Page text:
A pragmatic look at functional programming: The immutability orientation (Part 1/3)
Functional Programming has been getting more and more attention over the last few years. But what is it exactly? Is it just a bunch of new programming languages? Is it a different way of coding? Can it really make a difference to our business?
Three years ago we decided to upgrade the architecture of our Poker product, and we considered functional programming as an option to move forward. We needed to understand the reality behind all the hype, to determine whether it was the right move or not, both from a technical and from a business perspective.
There was plenty we liked about it, but we all agreed on four very significant aspects:
• Immutability orientation
• High level of abstraction
• Much easier parallelism
• Simpler and faster testing
In classic object oriented programming, instances are generally stateful and can be accessed and modified by concurrent threads. This is what is known as shared mutable state, which is widely regarded as the root of all evil. It can (and will) lead to unexpected state, unpredictable side effects, and unanticipated errors. Keeping shared mutable state under control is not easy; large applications tend to get more and more complex as they grow.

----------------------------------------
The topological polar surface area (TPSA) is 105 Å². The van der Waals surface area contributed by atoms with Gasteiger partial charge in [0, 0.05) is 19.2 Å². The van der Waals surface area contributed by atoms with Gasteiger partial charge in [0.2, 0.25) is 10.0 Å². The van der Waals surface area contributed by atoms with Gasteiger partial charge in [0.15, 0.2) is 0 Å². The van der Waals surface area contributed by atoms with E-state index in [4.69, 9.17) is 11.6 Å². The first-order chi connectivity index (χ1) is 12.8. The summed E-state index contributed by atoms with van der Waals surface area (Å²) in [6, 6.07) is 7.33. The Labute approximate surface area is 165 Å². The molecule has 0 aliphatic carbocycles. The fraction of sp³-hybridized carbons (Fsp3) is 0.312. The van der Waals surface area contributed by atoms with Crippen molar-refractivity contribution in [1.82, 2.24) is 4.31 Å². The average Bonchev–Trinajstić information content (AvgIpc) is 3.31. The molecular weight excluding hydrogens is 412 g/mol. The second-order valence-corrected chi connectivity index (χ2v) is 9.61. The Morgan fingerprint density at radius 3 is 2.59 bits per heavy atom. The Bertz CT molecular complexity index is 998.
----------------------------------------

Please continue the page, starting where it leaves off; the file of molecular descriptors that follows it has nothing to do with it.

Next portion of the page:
Functional programming is heavily oriented to immutability, which means that by default object instances cannot change and functions don’t have side effects — they simply calculate values (as opposed to OOP, where objects are normally mutable and methods almost always introduce side effects). Of course we need side effects for our software to be able to do something other than calculate values, but what tends to happen is that with FP, mutable state and side effects are well delimited and reduced to the bare minimum, and the rest are pure functions offering different views of your data.
Yes, you can have immutability and pure functions with OOP, particularly now that object oriented languages are quickly adopting functional principles. But it does not come naturally — you have to carefully (and repeatedly) enforce it, making your code complex and verbose. In the end, what typically happens is that in OOP projects you end up having plenty of mutable state and side effects, and maybe a few pure functions here and there. Functional languages are built with immutability in mind and this and other principles do not need to be artificially enforced.
In our next article we will take a closer look at abstraction, parallelism and testing.